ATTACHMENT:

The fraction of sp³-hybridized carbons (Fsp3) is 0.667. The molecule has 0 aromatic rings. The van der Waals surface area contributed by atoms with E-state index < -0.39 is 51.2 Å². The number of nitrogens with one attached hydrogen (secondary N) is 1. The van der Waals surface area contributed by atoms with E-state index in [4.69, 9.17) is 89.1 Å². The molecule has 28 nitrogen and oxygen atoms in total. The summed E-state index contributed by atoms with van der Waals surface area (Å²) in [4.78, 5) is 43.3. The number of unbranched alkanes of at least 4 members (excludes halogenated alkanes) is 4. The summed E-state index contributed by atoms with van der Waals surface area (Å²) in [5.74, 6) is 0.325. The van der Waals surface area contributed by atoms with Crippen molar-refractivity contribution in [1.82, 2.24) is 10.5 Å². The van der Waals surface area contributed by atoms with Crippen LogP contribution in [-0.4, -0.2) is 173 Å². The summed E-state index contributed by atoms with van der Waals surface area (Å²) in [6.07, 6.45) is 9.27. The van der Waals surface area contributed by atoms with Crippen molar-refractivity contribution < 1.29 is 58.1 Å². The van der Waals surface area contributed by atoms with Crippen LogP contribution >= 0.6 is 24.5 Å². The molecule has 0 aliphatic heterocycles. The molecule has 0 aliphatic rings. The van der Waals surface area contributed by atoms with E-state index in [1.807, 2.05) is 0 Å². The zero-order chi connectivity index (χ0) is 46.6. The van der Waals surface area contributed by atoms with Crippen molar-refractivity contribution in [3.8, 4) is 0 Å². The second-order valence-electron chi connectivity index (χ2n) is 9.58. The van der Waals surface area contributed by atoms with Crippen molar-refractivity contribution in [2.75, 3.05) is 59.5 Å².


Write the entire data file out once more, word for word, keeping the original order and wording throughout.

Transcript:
The fraction of sp³-hybridized carbons (Fsp3) is 0.667. The molecule has 0 aromatic rings. The van der Waals surface area contributed by atoms with E-state index < -0.39 is 51.2 Å². The number of nitrogens with one attached hydrogen (secondary N) is 1. The van der Waals surface area contributed by atoms with E-state index in [4.69, 9.17) is 89.1 Å². The molecule has 28 nitrogen and oxygen atoms in total. The summed E-state index contributed by atoms with van der Waals surface area (Å²) in [4.78, 5) is 43.3. The number of unbranched alkanes of at least 4 members (excludes halogenated alkanes) is 4. The summed E-state index contributed by atoms with van der Waals surface area (Å²) in [5.74, 6) is 0.325. The van der Waals surface area contributed by atoms with Crippen molar-refractivity contribution in [1.82, 2.24) is 10.5 Å². The van der Waals surface area contributed by atoms with Crippen LogP contribution in [-0.4, -0.2) is 173 Å². The summed E-state index contributed by atoms with van der Waals surface area (Å²) in [6.07, 6.45) is 9.27. The van der Waals surface area contributed by atoms with Crippen molar-refractivity contribution < 1.29 is 58.1 Å². The van der Waals surface area contributed by atoms with Crippen LogP contribution >= 0.6 is 24.5 Å². The molecule has 0 aliphatic heterocycles. The molecule has 0 aliphatic rings. The van der Waals surface area contributed by atoms with E-state index in [1.807, 2.05) is 0 Å². The zero-order chi connectivity index (χ0) is 46.6. The van der Waals surface area contributed by atoms with Crippen molar-refractivity contribution in [3.8, 4) is 0 Å². The second-order valence-electron chi connectivity index (χ2n) is 9.58. The van der Waals surface area contributed by atoms with Crippen molar-refractivity contribution in [2.75, 3.05) is 59.5 Å².